Election of 1952

The election of 1952 took place against the backdrop of the stalemate in the Korean War, which had been running since 1950 without any conclusion. President Harry S. Truman had been specifically exempted from the terms of the 22nd Amendment, but he chose not to run again. This left the field open to new candidates from both the major parties.

Adlai E. Stevenson had been elected governor of Illinois in 1948 by a margin of victory of more than half a million votes, an unprecedented result in that state. As the next four years went by, he became more often mentioned as a possible presidential candidate, but he declined to pursue the nomination. Even after Truman declined in March to run again, and even after the 1952 Democratic convention began, Stevenson would not seek the nomination.

So when the nomination went to him on the third ballot, he became the presidential candidate to be genuinely drafted since Garfield in 1880. Stevenson's speech, accepting the 1952 Democratic nomination, was held up as a model of political rhetoric. It began:

I accept your nomination and your program. I should have preferred to hear those words uttered by a stronger, a wiser, a better man than myself. But after listening to the President's speech, I even feel better about myself. None of you, my friends, can wholly appreciate what is in my heart. I can only hope that you understand my words. They will be few.

I have not sought the honor you have done me. I could not seek it, because I aspired to another office, which was the full measure of my ambition, and one does not treat the highest office within the gift of the people of Illinois as an alternative or as a consolation prize.

I would not seek your nomination for the Presidency, because the burdens of that office stagger the imagination. Its potential for good or evil, now and in the years of our lives, smothers exultation and converts vanity to prayer.

The full text is available here.

The campaign for the 1952 Republican nomination pitted the "internationalist" wing, which favored World War II hero Dwight D. Eisenhower against the conservative wing led by Senator Robert A. Taft of Ohio. At the 1952 Republican convention in Chicago, Eisenhower supporters successfully pushed a "Fair Play" proposal, which removed a number of Taft supporters from Southern delegations. That, along with a great deal of pressure, persuaded a majority of delegates to provide a majority of support for Eisenhower on July 11.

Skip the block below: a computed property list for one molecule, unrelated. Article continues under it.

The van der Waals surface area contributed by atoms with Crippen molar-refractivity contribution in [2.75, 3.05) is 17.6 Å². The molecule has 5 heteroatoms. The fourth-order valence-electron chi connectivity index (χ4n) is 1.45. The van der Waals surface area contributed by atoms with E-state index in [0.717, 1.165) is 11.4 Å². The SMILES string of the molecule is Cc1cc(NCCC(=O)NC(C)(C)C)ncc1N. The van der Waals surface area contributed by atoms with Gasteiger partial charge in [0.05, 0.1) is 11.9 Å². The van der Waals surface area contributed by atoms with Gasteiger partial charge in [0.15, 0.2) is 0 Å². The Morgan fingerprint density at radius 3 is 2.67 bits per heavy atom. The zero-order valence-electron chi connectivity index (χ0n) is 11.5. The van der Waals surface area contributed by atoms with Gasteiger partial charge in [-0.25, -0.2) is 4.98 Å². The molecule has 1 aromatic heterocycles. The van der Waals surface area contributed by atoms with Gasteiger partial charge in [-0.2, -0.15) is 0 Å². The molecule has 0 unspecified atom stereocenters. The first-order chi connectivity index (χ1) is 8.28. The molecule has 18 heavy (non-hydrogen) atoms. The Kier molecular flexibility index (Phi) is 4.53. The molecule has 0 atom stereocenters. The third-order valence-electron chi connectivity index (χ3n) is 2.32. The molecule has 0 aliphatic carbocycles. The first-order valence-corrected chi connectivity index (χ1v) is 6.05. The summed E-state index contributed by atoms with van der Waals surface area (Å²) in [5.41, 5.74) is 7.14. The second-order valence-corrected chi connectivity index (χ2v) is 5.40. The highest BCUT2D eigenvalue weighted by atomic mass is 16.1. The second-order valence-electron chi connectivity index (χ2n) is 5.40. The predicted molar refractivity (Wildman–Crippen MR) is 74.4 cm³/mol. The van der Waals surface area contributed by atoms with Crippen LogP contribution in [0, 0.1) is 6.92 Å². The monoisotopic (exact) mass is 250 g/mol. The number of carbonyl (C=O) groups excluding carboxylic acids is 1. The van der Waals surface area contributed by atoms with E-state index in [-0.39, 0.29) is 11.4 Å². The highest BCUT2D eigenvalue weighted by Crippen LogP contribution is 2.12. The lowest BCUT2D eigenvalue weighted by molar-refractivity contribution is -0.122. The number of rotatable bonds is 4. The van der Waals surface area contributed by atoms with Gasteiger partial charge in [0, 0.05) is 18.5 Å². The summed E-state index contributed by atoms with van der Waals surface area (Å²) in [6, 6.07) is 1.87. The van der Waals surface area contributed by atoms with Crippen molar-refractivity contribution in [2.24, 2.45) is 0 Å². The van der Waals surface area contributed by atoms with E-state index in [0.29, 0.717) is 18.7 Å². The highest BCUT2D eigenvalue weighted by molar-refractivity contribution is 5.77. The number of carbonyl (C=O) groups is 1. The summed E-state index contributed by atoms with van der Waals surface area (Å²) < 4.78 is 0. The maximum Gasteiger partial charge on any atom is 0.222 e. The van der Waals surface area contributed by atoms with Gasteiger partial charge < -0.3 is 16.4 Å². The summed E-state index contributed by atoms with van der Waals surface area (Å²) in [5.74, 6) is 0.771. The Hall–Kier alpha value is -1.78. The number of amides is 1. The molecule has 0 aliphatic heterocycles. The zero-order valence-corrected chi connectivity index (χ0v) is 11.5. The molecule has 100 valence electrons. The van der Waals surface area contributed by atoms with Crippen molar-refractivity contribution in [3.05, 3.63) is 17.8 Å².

Following the convention, Taft gave a perfunctory statement in support of Eisenhower and thereafter withdrew from the fray. Fearing that Taft supporters might not become involved in the election campaign at all, thereby giving a victory to Stevenson, Eisenhower backers arranged for a meeting in September in New York City. This resulted in Eisenhower promising to support many of Taft's positions on domestic policies.

Eisenhower's advantage in military experience gave him an edge in the public mind with regard to the Korean War. He put this to great advantage in a speech in Detroit on October 24, 1952. The following excerpt includes his most famous phrase:

The first task of a new Administration will be to review and re-examine every course of action open to us with one goal in view: To bring the Korean war to an early and honorable end. This is my pledge to the American people. For this task a wholly new Administration is necessary. The reason for this is simple. The old Administration cannot be expected to repair what it failed to prevent. Where will a new Administration begin? It will begin with its President taking a simple, firm resolution. The resolution will be: To forego the diversions of politics and to concentrate on the job of ending the Korean war-until that job is honorably done. That job requires a personal trip to Korea. I shall make that trip. Only in that way could I learn how best to serve the American people in the cause of peace. I shall go to Korea.
The phrase "I shall go to Korea" resonated with the American electorate and gave Eisenhower enough momentum in his campaign to handily carry the election in November.

Here is the full text.

Election of 1952
Candidates
Party Electoral
Vote
Popular
Vote
Dwight D. Eisenhower (NY)
Richard M. Nixon (CA)
Republican 442 33,778,963
Adlai E. Stevenson (IL)
John J. Sparkman (AL)
Democratic 89 27,314,992

The results from election day, November 4, 1952, were convincingly Republican at the presidential level but less so for Capitol Hill. There, Republicans managed to outscore the Democrats by just one vote in the U.S. Senate while gaining a 221-213 margin in the House of Representatives. Small those these margins might be, they gave Republicans control of all the levers necessary to pass legislation.


---- Selected Quotes ----

Quotes regarding Election of 1952.

By Adlai E. Stevenson
I have been thinking that I would make a proposition to my Republican friends... that if they will stop telling lies about the Democrats, we will stop telling the truth about them.

- - - Books You May Like Include: ----

Eisenhower in War and Peace by Jean Edward Smith.
In his magisterial bestseller FDR, Jean Edward Smith gave us a fresh, modern look at one of the most indelible figures in American history. Now this p...



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